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In addition to "The Meg," also currently in wide release, "Crazy Rich Asians" is a film co-produced by American and Chinese studios, an effort to appeal not only to viewers in the United States, but also those in the Far East, a market that Hollywood studios are now focusing on.

The advent of digital media has made it much easier and more economical to expand in this region of billions of potential ticket-buyers, and some of the financial peril is minimized when two companies split the cost.

"Crazy Rich Asians" is a less-risky venture, what with its budget of $20 million compared with $130 million for "The Meg." However, it remains a crucial venture as it serves as a barometer as to whether U.S. viewers will be open to Asian-centric films.

Based on the novel by Kevin Kwan, "Crazy Rich Asians" is a pleasant enough affair, though hardly groundbreaking narratively. Think of an episode of "Dynasty," but with a much lighter tone, and you have some idea of what this movie it all about.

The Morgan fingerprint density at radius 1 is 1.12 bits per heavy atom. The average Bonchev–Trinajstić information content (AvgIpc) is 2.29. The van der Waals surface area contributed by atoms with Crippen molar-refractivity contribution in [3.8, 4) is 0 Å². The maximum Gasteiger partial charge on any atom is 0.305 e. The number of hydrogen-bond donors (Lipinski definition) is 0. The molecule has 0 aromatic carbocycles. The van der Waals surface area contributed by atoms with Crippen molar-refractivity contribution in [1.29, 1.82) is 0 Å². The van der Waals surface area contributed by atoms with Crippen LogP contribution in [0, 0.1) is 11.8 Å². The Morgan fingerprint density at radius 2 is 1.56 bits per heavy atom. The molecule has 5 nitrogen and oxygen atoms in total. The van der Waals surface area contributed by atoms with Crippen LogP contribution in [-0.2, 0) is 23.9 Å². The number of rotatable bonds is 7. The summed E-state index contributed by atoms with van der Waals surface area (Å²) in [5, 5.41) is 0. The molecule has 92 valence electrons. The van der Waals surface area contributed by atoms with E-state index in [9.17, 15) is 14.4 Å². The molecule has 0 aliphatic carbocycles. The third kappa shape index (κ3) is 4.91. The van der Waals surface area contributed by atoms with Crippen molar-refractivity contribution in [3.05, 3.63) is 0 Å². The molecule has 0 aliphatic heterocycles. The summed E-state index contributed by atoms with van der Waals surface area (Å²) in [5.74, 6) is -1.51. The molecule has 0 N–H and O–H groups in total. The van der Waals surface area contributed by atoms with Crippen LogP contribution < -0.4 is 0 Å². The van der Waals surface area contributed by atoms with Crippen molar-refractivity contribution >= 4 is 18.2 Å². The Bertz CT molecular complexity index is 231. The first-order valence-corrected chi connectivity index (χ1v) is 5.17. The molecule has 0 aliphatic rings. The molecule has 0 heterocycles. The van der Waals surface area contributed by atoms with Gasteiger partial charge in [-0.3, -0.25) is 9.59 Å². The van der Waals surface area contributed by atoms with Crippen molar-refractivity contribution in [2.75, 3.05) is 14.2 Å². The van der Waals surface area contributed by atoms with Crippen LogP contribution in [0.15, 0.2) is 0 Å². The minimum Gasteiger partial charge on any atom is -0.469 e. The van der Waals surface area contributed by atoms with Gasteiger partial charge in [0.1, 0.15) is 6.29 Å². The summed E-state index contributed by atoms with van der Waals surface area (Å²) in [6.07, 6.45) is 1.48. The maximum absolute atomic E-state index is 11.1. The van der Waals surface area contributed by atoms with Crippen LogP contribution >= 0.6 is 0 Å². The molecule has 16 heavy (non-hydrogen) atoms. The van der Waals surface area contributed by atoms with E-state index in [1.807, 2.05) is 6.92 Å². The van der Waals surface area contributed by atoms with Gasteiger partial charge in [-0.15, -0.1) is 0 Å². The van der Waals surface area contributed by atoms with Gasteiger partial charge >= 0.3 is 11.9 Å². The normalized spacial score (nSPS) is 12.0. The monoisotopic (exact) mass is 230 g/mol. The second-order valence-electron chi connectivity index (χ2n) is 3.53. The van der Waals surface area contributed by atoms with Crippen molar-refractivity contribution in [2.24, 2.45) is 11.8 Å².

While there's nothing startlingly original about this culture-clash romance, other films have worked with less and succeeded. The pace of this predictable affair flirts with tedium throughout, while the entire story is brought low as well with superfluous subplots that bring nothing to the table.

Rachel Chu (Constance Wu) is a sociology professor from New York City who is traveling overseas to attend a wedding and meet the family of her boyfriend, Nick Young (Henry Golding) — chief among them the stern matriarch, Eleanor (Michelle Yeoh).